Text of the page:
Emily Dickinson’s great skill and unparalleled creativity in playing with words and their connotations in her attempt to convey to the reader the power of a book are evident. In this poem, she is considering the power of books or of poetry to carry us away from our immediate surroundings to a world of imagination. Her poem is suffused with (full of) metaphors, as she is desirous of likening a book to various means of transportation. To do this she alludes (allusion-noun) directly to concrete objects such as “frigate,” “coursers” and “chariot,” which carry archaic (ancient) connotations.
The difficulty inherent in the use of these vehicles has to do with the reader’s knowledge concerning the properties and characteristics evinced by a “frigate,” “coursers” and a “chariot. ” The poetess associates the swiftness of a “frigate,” “coursers” and a “chariot”—as well as their use to explore new lands and seas—with the power of a book or poetry to usher (lead, guide) us into another dimension, perhaps shrouded (covered) in mystery but definitely rewarding.
If the reader is not acquainted (familiar) with these means of transportation that reigned supreme, so to speak, centuries ago, he / she is denied access to the meaning that the poet seeks to impart by means of these vehicles. But Emily Dickinson does not limit herself to these vehicles alone; the whole poem is reminiscent (suggestive) of a past era when people used “frigate[s],” “coursers” and “chariot[s]” to travel “lands away. The words “traverse,” (to cross an area of land or water) “oppress,” (stress) and “frugal,” (simple and inexpensive) with which the poem is interspersed—all of them are of Latin origin, thus lending it a formal hue. She has been careful to choose kinds of transportation and names for books that have romantic connotations. “Frigate” suggest exploration and adventure; “coursers” beauty, spirit and speed; “chariot,” speed and ability to go through air as well as on land.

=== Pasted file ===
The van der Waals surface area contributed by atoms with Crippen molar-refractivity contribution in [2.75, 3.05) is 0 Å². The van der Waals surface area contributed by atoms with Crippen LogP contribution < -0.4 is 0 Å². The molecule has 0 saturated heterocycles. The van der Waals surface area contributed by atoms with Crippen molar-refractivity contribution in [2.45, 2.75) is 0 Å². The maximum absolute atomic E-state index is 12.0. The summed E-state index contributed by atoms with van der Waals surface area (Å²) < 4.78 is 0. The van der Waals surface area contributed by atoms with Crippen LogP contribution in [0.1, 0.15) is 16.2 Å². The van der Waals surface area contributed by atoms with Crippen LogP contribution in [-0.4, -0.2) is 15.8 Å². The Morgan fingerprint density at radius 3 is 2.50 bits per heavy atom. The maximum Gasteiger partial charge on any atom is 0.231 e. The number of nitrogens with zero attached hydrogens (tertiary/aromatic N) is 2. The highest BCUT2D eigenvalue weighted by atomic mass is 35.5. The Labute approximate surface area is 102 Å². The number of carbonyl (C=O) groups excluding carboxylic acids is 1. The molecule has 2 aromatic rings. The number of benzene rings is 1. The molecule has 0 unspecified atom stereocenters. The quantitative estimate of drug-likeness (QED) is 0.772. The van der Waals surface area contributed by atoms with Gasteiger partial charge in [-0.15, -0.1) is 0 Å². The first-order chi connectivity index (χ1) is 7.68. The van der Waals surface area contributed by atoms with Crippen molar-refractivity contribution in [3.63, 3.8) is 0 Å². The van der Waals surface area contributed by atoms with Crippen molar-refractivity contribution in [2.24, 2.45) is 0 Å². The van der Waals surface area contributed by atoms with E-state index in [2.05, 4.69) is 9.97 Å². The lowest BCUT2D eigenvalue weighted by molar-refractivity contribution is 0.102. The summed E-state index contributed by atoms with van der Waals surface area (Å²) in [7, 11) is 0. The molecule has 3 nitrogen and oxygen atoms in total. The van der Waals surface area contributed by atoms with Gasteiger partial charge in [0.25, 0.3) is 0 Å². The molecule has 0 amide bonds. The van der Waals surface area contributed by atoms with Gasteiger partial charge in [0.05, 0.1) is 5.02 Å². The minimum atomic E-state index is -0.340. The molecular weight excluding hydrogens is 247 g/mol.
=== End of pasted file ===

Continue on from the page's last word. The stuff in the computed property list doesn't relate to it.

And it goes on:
Faust: Book Review Chris Davidson This novel written originally by Johann Wolfgang von Goethe and translated by Walter Kaufmann. There are 201 pages in this novel... This book is a poem divided into two parts and has many adventures in it. The point of view is from the writer of the play, 3 rd person narration. The theme of this novel is Don't always take the easy way out of things because in the ...